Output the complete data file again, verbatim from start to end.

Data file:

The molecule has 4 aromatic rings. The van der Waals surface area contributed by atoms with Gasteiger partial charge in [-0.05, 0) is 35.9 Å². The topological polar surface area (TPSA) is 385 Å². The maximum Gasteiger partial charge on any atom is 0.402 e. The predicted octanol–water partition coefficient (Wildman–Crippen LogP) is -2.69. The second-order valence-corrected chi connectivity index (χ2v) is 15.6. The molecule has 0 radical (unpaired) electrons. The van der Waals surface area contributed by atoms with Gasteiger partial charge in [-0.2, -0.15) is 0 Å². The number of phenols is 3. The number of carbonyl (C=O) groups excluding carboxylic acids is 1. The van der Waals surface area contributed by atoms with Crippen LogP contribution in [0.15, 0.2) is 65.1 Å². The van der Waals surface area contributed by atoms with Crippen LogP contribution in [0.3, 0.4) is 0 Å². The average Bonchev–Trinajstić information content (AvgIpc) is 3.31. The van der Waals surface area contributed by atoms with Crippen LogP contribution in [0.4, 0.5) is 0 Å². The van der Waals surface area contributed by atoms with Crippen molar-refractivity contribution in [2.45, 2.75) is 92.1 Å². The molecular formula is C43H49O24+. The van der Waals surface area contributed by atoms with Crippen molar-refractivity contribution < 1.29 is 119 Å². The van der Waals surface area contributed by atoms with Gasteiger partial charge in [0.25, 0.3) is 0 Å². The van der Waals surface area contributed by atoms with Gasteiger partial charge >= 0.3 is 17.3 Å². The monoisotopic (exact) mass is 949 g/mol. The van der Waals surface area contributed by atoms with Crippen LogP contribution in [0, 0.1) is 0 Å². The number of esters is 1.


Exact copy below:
The molecule has 4 aromatic rings. The van der Waals surface area contributed by atoms with Gasteiger partial charge in [-0.05, 0) is 35.9 Å². The topological polar surface area (TPSA) is 385 Å². The maximum Gasteiger partial charge on any atom is 0.402 e. The predicted octanol–water partition coefficient (Wildman–Crippen LogP) is -2.69. The second-order valence-corrected chi connectivity index (χ2v) is 15.6. The molecule has 0 radical (unpaired) electrons. The van der Waals surface area contributed by atoms with Gasteiger partial charge in [-0.2, -0.15) is 0 Å². The number of phenols is 3. The number of carbonyl (C=O) groups excluding carboxylic acids is 1. The van der Waals surface area contributed by atoms with Crippen LogP contribution in [0.15, 0.2) is 65.1 Å². The van der Waals surface area contributed by atoms with Crippen LogP contribution in [0.3, 0.4) is 0 Å². The average Bonchev–Trinajstić information content (AvgIpc) is 3.31. The van der Waals surface area contributed by atoms with Crippen LogP contribution in [0.4, 0.5) is 0 Å². The van der Waals surface area contributed by atoms with Crippen molar-refractivity contribution in [2.45, 2.75) is 92.1 Å². The molecular formula is C43H49O24+. The van der Waals surface area contributed by atoms with Crippen molar-refractivity contribution < 1.29 is 119 Å². The van der Waals surface area contributed by atoms with Gasteiger partial charge in [0.25, 0.3) is 0 Å². The van der Waals surface area contributed by atoms with Gasteiger partial charge >= 0.3 is 17.3 Å². The monoisotopic (exact) mass is 949 g/mol. The van der Waals surface area contributed by atoms with Crippen LogP contribution in [0, 0.1) is 0 Å². The number of esters is 1.